Banco Santander Stares Down Triple Threat

07/29/2011 4:27 pm EST


Jim Jubak

Founder and Editor,

Tells you something about how beaten up Spanish bank stocks are when Banco Santander (STD) delivers news of a horrible first half and the stock only falls 5.6%. And that on a day too—July 27—when stock market indexes such as the Standard & Poor’s 500 were themselves down 2%.

The next day, July 28, shares of Banco Santander were up 0.89%, and they’ve inched ahead another eight cents per share today. The shares pay an 8.42% dividend, and at today’s price of $10.28, they are very close to their 52-week low at $9.43.

If they can get back just to their depressed 52-week high at $13.75, you’re looking at a gain of 35%, plus dividends. (Banco Santander is a member of my Dividend Income Portfolio.)

How bad was the July 27 report? So bad that Banco Santander’s results from its home market of Spain—you know, the Spain on the edge of joining the European debt-crisis club—weren’t the worst news the bank had to report.

That honor fell to the United Kingdom, where a huge, $1 billion charge to cover claims that the bank, like other banks operating in the country, mis-sold mortgage payment protection insurance was enough to turn a 9.3% drop in first half earnings per share from the first half of 2010 into a 22.9% plunge.

I’d make the case that the news from Spain wasn’t even the second worst for the bank.

Attributed profit from Brazil, the source of about one quarter of the bank’s profit in most quarters, grew by just 7.6% in the first half—and an even lower 3.5% once you factored in the stronger Brazilian real. But the real trouble in Brazil may be a rise in non-performing loans resulting in higher provisions for bad loans.

None of this is to say that Banco Santander recorded a great or even a good quarter in Spain. The bank raised bad loan provisions in Spain as a slow Spanish economy increased forecasts for bad loans. Because of the drag from Spain, Banco Santander’s profit in continental Europe fell by 17% in the first half.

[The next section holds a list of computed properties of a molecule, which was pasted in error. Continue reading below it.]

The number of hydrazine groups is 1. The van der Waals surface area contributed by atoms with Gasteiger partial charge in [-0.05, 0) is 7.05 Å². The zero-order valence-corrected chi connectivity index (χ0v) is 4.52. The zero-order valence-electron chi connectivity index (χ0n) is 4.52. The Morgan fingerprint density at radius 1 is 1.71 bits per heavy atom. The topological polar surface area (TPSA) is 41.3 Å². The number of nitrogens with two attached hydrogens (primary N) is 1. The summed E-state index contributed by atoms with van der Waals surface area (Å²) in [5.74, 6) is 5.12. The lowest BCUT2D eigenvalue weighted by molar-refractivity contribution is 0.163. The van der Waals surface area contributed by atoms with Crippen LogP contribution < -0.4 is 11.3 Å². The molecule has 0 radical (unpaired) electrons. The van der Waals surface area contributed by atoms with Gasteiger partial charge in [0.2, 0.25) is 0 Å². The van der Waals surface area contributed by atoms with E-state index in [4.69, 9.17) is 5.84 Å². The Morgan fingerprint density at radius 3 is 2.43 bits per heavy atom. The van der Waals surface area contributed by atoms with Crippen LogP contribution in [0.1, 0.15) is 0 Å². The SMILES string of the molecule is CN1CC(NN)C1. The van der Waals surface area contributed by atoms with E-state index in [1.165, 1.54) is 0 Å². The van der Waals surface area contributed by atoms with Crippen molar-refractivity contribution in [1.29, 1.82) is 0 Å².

The deterioration in the loan book in Brazil is worrying—and not less so because most banks in Brazil are seeing the same trend. But the bank sailed through the recent not-terribly-stressful European bank stress tests with a very high grade.

Under the case of the limited downturn used in the test, Banco Santander would be the most profitable bank in Europe. And the bank finished June with a very solid 9.2% core capital ratio.

In other words, I think Banco Santander can stick out this rough spot and continue to pay its current dividend. Results in the United Kingdom should start to pick up too as the bank makes more progress on integrating its recent acquisitions in that country—so there’s potential share-price appreciation ahead too.

Full disclosure: I do not own shares of any stock mentioned in this post in my personal portfolio. The mutual fund I manage, Jubak Global Equity Fund (JUBAX), may or may not now own positions in any stock mentioned in this post. The fund did own shares of Banco Santander as of the end of March. For a full list of the stocks in the fund as of the end of March, see the fund’s portfolio here.

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